In late March, General Motors joined the national effort to ramp up ventilator production when it partnered with Ventec Life Systems and skilled up its staff at its plant in Kokomo, Indiana, to make ventilators. One employee even mentioned that she felt like a "modern-day Rosie the Riveter."
About a week later, Ford announced plans to repurpose an auto parts factory in Ypsilanti, Michigan, west of Detroit, to make about 30,000 ventilators per month.
Both companies were tasked with helping fill supply shortages of critical care devices used to treat COVID-19 patients. When doctors moved away from the treatment, the ventilators were moved to the government's medical equipment stockpile.
According to Reuters, both GM and Ford are nearing the end of the ventilator production run and are ramping down operations.
GM and Ventec Life Systems have delivered more than 20,000 ventilators. Their $489 million government contract calls for 30,000.
Ford has built about 47,000 of the 50,000 ventilators it will deliver to General Electric as part of a $336 million government contract.
The companies had about 1,500 people working ventilator assembly lines.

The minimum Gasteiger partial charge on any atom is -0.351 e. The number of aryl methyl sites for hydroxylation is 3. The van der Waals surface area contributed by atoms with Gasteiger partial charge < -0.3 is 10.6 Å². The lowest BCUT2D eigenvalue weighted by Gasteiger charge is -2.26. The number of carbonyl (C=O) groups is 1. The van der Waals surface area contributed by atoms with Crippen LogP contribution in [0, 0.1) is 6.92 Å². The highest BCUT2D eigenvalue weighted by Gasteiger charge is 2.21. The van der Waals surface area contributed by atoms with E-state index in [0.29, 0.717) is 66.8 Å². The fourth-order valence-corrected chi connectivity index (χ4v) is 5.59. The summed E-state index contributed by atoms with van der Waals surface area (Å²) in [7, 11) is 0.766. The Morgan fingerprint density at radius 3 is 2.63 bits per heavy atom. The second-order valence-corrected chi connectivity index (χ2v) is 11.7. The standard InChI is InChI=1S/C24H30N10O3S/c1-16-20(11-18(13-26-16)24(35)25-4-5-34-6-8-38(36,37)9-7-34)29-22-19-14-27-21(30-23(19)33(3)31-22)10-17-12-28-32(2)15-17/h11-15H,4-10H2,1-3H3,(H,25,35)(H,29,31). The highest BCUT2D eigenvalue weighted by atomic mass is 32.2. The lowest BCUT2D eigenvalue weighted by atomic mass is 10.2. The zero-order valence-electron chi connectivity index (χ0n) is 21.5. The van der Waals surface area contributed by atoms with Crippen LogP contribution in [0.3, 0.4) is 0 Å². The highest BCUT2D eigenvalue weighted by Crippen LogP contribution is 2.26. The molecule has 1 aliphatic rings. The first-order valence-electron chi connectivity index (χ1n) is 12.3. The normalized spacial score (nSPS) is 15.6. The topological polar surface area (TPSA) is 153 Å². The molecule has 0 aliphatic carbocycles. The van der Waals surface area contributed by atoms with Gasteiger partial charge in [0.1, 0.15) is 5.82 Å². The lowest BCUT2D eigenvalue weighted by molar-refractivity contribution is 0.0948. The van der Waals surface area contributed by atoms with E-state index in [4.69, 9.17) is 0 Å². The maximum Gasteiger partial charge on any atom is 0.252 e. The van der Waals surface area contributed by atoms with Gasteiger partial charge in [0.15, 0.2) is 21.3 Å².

According to GM, operations will transfer back to Ventec on September 1, 2020. Ventec will take on the temporary employees assigned to the job, while GM's worker will get back to automotive business.
GM plans to transfer ventilator operations to its partner Ventec on September 1, 2020.
Union workers at GM will return to the automaker, and temporary workers will remain with Ventec.
According to Ford, full-time workers were sent back to their home plants in May. Temporary workers hired for the job will have a chance to be hired on to make the new Ford Bronco at a factory near Detroit.
According to the U.S. Health and Human Services Department, about 12,000 ventilators are deployed at U.S. hospitals, and 108,000 ventilators in the government stockpile.